Saturday, October 26, 2013


Remember how, on my Autumn To-Do list, I said I was going to paint my pumpkins this year? Weeellll...not gonna happen. I don't need to paint them. Mother Nature painted them for me! It doesn't really show up well in any of my photos, but trust me, the hues on these beauties are heavenly!

They have a soft coral base that is brushed with a mottled blue-green that matches that large pot perfectly! There's just no way I can improve upon that, so I think I'll just leave them be.

Happy Fall Y'all!

Friday, October 25, 2013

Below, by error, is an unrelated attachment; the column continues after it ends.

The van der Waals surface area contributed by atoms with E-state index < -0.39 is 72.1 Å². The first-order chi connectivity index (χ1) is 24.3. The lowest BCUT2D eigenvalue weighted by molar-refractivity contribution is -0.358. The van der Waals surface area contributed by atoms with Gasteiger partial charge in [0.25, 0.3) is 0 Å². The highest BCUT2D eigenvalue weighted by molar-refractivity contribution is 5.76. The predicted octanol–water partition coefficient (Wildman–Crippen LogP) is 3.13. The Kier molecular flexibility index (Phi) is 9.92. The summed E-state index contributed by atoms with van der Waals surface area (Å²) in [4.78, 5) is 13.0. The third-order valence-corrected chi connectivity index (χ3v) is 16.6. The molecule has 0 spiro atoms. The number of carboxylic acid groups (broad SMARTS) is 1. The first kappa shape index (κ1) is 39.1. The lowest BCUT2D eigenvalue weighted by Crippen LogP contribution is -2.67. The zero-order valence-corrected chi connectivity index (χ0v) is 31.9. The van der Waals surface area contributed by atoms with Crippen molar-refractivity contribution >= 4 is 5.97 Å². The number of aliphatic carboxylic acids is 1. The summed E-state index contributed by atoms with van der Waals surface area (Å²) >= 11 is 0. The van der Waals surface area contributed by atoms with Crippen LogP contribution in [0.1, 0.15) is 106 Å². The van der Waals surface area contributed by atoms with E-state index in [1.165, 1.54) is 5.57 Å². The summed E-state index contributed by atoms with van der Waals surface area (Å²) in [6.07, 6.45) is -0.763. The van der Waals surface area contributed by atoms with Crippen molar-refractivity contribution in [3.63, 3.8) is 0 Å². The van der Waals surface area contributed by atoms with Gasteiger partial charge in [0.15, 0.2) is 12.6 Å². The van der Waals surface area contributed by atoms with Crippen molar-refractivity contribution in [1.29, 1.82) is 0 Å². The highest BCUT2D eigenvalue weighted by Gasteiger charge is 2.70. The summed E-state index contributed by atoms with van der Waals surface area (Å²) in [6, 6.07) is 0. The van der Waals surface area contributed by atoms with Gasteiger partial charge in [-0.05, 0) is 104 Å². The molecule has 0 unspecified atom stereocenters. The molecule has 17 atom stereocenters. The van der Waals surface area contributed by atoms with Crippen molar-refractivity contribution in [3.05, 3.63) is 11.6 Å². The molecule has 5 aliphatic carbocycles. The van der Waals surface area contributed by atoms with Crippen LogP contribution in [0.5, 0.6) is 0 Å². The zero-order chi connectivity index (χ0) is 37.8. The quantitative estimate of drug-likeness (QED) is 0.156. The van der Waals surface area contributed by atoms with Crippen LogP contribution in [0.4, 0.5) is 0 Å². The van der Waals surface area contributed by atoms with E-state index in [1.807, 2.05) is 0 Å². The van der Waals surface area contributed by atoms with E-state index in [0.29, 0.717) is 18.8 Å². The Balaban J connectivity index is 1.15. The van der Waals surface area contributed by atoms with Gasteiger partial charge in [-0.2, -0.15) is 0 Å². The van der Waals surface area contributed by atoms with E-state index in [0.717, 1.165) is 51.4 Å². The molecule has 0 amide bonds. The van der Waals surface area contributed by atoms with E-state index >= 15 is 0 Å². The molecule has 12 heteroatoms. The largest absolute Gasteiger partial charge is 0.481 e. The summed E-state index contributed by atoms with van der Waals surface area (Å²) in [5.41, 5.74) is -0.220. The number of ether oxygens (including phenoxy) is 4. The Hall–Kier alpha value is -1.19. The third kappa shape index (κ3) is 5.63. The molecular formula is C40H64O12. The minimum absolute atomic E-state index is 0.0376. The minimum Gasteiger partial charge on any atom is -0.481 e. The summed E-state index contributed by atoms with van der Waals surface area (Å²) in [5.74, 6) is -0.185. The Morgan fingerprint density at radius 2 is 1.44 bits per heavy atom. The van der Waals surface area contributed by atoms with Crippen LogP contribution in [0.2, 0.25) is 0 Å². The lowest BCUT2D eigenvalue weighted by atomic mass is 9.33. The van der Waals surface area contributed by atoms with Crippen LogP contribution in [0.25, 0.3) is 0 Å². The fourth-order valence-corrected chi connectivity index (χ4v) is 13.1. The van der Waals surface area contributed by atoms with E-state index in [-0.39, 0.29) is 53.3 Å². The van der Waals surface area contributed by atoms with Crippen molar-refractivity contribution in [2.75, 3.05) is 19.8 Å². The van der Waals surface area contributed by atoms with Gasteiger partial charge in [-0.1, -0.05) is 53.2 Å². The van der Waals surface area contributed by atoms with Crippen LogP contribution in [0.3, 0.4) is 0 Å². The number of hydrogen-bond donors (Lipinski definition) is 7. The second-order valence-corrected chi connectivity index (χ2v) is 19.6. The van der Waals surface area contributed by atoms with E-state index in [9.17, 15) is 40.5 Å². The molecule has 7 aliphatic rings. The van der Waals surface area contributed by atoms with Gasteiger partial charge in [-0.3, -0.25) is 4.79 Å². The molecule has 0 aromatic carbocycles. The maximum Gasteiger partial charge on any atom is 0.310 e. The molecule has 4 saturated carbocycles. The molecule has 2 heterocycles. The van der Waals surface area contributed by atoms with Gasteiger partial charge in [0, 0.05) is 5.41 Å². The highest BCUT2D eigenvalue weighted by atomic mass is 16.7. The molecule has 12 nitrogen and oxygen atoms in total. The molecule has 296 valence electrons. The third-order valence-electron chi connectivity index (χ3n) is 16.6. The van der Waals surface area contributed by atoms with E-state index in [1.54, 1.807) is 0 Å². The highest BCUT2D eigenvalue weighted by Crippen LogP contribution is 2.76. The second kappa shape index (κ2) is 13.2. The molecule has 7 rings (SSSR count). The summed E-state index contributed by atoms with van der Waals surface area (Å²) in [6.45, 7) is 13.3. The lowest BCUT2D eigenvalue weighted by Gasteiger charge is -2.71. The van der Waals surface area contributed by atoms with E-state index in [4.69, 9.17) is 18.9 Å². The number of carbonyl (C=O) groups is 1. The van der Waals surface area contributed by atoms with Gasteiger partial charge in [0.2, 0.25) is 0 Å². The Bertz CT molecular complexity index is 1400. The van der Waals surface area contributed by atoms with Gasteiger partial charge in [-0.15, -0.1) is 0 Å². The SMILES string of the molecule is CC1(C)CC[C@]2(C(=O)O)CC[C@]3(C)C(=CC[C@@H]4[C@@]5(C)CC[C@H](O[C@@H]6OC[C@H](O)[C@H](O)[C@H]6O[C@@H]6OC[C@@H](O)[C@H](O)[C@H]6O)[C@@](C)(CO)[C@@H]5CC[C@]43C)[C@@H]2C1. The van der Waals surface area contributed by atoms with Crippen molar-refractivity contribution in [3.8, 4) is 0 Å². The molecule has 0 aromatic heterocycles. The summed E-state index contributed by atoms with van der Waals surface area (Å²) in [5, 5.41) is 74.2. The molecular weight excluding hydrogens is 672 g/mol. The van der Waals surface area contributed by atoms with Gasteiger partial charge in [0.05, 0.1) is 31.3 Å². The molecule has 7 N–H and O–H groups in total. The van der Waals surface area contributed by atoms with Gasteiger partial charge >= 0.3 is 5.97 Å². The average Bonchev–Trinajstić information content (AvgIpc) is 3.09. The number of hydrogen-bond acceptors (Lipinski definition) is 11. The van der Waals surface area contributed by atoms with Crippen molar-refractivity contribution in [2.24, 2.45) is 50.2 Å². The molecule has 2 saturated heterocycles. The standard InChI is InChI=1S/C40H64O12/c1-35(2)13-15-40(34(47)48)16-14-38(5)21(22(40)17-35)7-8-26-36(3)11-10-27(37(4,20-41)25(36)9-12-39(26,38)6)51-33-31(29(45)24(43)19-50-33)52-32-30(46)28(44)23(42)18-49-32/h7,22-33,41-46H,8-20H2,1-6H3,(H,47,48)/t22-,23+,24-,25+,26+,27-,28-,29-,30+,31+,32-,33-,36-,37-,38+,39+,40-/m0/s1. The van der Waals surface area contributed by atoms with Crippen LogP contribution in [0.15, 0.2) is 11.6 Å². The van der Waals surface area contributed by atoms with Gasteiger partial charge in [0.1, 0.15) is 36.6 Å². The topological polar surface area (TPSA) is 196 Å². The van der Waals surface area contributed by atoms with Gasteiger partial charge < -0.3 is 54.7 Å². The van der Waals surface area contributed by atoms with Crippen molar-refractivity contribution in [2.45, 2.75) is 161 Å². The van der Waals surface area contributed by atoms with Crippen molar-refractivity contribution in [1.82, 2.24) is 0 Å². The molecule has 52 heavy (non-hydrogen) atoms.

I was planning to head to the hike and bike trail after lunch the other day but, as I left Inoz', I suddenly got a wild hair to take that hidden nature trail down by the river. It starts behind that little playground that's a couple of doors down from Inoz, and ends up down by the entrance to Blue Hole Park.

You may have to climb over or around a few fallen trees here and there...

and there's a new crop of mosquitoes since this last round of rains...

but I promise, the view will be worth it. You'll never guess who I met as I was finally coming out of the trees. A big buck! Would love to have taken a picture for you, but he didn't seem all that happy to see me, so I opted not to hang around long enough to dig my camera out again. On the way back to my car, I decided to cut through the Wimberley cemetery.

I've been meaning to go in there and wander around a bit ever since we moved here, and finally decided today was the day!